The growth solution is prepared by dissolving Pt(acetylacetonate)2 (20 mg/ml) and Fe(acetylacetonate)2 (20 mg/ml) in organic solvent. A solvent mixture of pentadecane and oleylamine (7:3 vol/vol) or a mixture of pentadecane, oleylamine, and oleic acid (6:3:1 vol/vol/vol) is used for the comparison of surfactant effects. About 30 pl of growth solution is loaded into one of the reservoirs in a liquid cell. The solution is drawn into the cell by capillary force and forms a liquid layer (120 nm) sandwiched between two silicon nitride membranes (each with a thickness of 13 nm) at the window. The liquid cell is subsequently sealed with epoxy and loaded into the microscope as a standard TEM sample for imaging. A JEOL 3010 TEM operated at 300 kV and a FEI monochromated F20 UT Tecnai operated at 200 kV are used for in situ imaging. A beam current density of 1 × 105 to 8 × 105 A/m2 is maintained for the study (20). However, the intensity can vary briefly at the initial exposure to the electron beam during the time period required to focus for imaging (a few seconds). A CM200 with an energy-dispersive x-ray spectroscopy (EDS) detector is used for elemental analysis following the in situ experiments. An aberration-corrected TEM (TEAM0.5) operated at 300 kV is used for high-angle annular dark field (HAADF) high-resolution scanning TEM (STEM) imaging.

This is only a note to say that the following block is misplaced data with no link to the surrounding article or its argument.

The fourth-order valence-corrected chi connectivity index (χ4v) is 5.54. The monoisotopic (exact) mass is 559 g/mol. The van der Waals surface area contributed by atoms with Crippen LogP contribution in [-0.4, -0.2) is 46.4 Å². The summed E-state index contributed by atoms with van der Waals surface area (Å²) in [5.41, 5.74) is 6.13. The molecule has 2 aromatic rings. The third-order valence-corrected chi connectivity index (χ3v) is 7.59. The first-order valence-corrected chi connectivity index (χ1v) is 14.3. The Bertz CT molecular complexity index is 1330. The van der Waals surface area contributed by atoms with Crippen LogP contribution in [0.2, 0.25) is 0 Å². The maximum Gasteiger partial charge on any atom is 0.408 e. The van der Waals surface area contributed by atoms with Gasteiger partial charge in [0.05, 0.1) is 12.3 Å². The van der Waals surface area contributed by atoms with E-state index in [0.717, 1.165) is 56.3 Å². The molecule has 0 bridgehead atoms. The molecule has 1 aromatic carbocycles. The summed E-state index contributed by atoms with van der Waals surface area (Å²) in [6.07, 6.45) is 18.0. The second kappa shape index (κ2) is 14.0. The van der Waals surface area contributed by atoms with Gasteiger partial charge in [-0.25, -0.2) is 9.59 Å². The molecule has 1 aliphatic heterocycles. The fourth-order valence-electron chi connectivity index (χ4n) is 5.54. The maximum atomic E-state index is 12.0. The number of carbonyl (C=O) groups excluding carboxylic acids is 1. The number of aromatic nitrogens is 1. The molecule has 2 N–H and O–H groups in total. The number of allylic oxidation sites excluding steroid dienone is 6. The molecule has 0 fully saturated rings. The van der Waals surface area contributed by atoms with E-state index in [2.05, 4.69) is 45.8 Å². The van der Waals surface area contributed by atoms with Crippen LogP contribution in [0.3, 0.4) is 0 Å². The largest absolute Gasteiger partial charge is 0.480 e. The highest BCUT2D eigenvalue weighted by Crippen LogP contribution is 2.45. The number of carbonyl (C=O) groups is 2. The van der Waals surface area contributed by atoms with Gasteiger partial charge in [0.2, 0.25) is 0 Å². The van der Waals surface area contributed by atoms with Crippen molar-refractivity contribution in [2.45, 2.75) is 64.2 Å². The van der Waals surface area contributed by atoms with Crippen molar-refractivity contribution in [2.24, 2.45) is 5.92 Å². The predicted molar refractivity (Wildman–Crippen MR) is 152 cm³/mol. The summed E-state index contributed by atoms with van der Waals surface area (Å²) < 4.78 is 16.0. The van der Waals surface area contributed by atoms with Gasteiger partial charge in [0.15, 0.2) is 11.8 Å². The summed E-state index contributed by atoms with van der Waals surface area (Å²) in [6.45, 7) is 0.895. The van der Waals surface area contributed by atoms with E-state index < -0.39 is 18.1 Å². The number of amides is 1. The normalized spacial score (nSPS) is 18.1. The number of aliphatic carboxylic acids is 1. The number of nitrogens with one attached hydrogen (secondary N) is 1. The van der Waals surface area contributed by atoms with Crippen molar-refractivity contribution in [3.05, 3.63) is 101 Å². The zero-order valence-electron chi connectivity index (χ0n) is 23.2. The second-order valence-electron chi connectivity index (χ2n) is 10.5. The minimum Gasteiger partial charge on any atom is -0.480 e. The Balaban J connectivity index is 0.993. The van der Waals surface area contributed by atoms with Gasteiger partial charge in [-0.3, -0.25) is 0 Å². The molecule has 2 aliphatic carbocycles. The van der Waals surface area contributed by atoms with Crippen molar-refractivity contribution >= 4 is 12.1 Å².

Figure 1A shows sequential images depicting the growth trajectory of a Pt3Fe nanowire (twisted nanorod) (also see movie S1 for details). Three distinct stages of growth can be identified. During the first stage, many small nanoparticles are formed when the Pt and Fe precursors are reduced by electron beam illumination. Some of them grow by monomer attachment; others undergo coalescence. The nanoparticles merged by coalescence relax into spherical nanoparticles (fig. S1 and movie S1). Eventually, these nanoparticles reach an average size of 5.3 ± 0.9 nm (Fig. 1B). Such growth of monodisperse nanoparticles by parallel monomer attachment and coalescence is similar to the previously observed colloidal Pt nanoparticle growth (17). Subsequently, the second stage of growth begins, which is dominated by nanoparticles interacting with each other to form nanoparticle chains. Real-time observation of nanoparticle chain formation by shape-directed nanoparticle attachment and the successive structural relaxation into straight Pt3Fe nanorods reveals critical mechanisms of the growth of nanocrystal architectures from nanoparticle building blocks. Initially, one nanoparticle meets another, forming a dimer. Unlike in the first stage of growth, the dimer does not relax into a sphere. Instead, a trimer is formed when another particle connects to the dimer end, and additional end-to-end attachments generate a nanoparticle chain. A long nanoparticle chain can also form when short chains of nanoparticles connect to each other. Figure 1C shows the change of chain length as a function of growth time. It is clear that only single nanoparticles exist at the beginning; as growth proceeds, small aggregates (chains of two to four nanoparticles) become dominant. Ultimately, only long chains of nanoparticles are observed. This indicates that not only single nanoparticles but also short nanoparticle chains can be the fundamental building blocks for Pt3Fe nanowire formation. EDS studies (Fig. 1D) confirm that all the nanocrystals are composed of Pt and Fe with an atomic ratio of roughly 3:1. Further high-resolution TEM (HRTEM) (fig. S1) and electron diffraction studies show a face-centered cubic (fcc) Pt3Fe crystal structure. Nanocrystals appear with high crystallinity, and a lattice constant of about 0.39 nm (similar to the bulk value) is achieved.